28 Years Ago The Airbus A330 Flew For The First Time

Today marks 28 years since the first Airbus A330 took to the skies. The maiden flight, lasting over five hours, was the culmination of decades of research and design resulting in the A330-300 model.

28 Years Ago The Airbus A330 Flew For The First Time
An Airbus A330-300 was used for the maiden flight on 2 November 1992. Photo: Getty Images

The maiden flight of the A330

The first A330-300 plane was successfully completed on October 14th, 1992, before taking its maiden flight on November 2nd, 1992. The first flight lasted five hours and 15 minutes and measured height, speed and flight configuration, amongst other crucial data.

Hong Kong Airlines
The Airbus A330 became a mainstay in the medium-haul market. Photo: Airbus

The aircraft weighed in at 181,840kg in total, which included 20,980kg of heavy test equipment needed for the maiden flight. Airbus’ test flight program was to involve six different aircraft flying for a total of 1,800 hours.

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An important milestone for aviation

At the time of flying, the A330-300 was the largest twin-engine aircraft ever to take to the skies, a position it held for two years until the Boeing 777-200. The A330 was developed primarily as a medium-range aircraft, but soon improvements in range allowed the plane to serve long-haul markets.

A Cathay Pacific A330-300.
The A330-300 was the largest twin-engine until the Boeing 777-200. Photo: Cathay Pacific.

It took almost a year for the aircraft to be certified after undergoing rigorous testing. In October 1993, the A330 received its certifications from both the US Federal Aviation Administration (FAA) and the European Joint Aviation Authorities (JAA). In total, the A330 went through 426 test flights and 1,114 cumulative airborne test hours before being certified.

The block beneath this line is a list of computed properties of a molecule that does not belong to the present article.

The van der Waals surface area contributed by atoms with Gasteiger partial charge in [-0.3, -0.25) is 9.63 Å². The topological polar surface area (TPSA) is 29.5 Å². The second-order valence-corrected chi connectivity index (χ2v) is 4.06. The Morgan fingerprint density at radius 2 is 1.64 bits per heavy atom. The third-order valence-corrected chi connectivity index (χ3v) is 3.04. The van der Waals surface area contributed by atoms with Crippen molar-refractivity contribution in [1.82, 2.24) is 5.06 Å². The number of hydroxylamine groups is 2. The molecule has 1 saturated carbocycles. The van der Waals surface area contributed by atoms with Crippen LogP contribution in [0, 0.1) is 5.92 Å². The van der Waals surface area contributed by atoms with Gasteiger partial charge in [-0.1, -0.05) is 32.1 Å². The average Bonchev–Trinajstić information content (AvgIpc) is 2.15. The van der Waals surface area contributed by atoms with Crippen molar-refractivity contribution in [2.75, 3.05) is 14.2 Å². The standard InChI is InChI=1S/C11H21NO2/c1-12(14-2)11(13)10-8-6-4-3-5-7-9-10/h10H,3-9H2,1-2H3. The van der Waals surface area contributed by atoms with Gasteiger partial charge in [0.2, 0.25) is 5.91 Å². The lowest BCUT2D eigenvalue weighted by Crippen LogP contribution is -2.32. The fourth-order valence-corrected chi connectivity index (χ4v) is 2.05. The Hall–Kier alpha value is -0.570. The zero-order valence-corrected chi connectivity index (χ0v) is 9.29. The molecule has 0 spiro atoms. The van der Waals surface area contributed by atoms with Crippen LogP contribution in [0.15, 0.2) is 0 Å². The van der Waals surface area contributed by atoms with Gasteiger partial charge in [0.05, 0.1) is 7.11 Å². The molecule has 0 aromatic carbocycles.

Entering into service in 1994

The first carrier to provide commercial flights with the A330 was Air Inter, a French domestic airline, in January 1994. Subsequently, Thai Airways, Cathay Pacific, and Malaysia Airlines received their A330s. After a drop in A330-300 sales and the success of the Boeing 767-300ER, Airbus rolled out the smaller A330-200 model, which offered improved operating efficiency and range.

Air Canada A330
There are now over 1,400 A330s in active service worldwide. Photo: Air Canada

A moment of tragedy struck early on in the life of the A330. On 30 June 1994, Airbus Industrie Flight 129 crashed, killing all seven onboard. The test flight, which aimed to measure aircraft performance during engine failure, didn’t reach sufficient speed during takeoff and began to roll before crashing into the ground.

A history of the A330

The development of the A330 was a significant milestone for Airbus, as its first “big twin” plane offering improved range and capacity on the A300B. The plane was developed concurrently with the A340 quad-engine aircraft as part of a program costing over $3.5bn. The vice president of strategic planning at the time, Adam Brown, explains Airbus’ approach,

“North American operators were clearly in favour of a twin, while the Asians wanted a quad. In Europe, opinion was split between the two.”

As of October 2020, Airbus has manufactured over 1,500 A330 planes and still has 300 orders to fulfill. The A330-300, the first model which conducted the maiden flight, accounts for approximately 54% of all A330s currently in service. The aircraft initially acquired an ETOPS-90 rating, which rose to an ETOPS-240 rating by 2009.

Where does the A330 rank in the pantheon of aircraft? Let us know in the comments.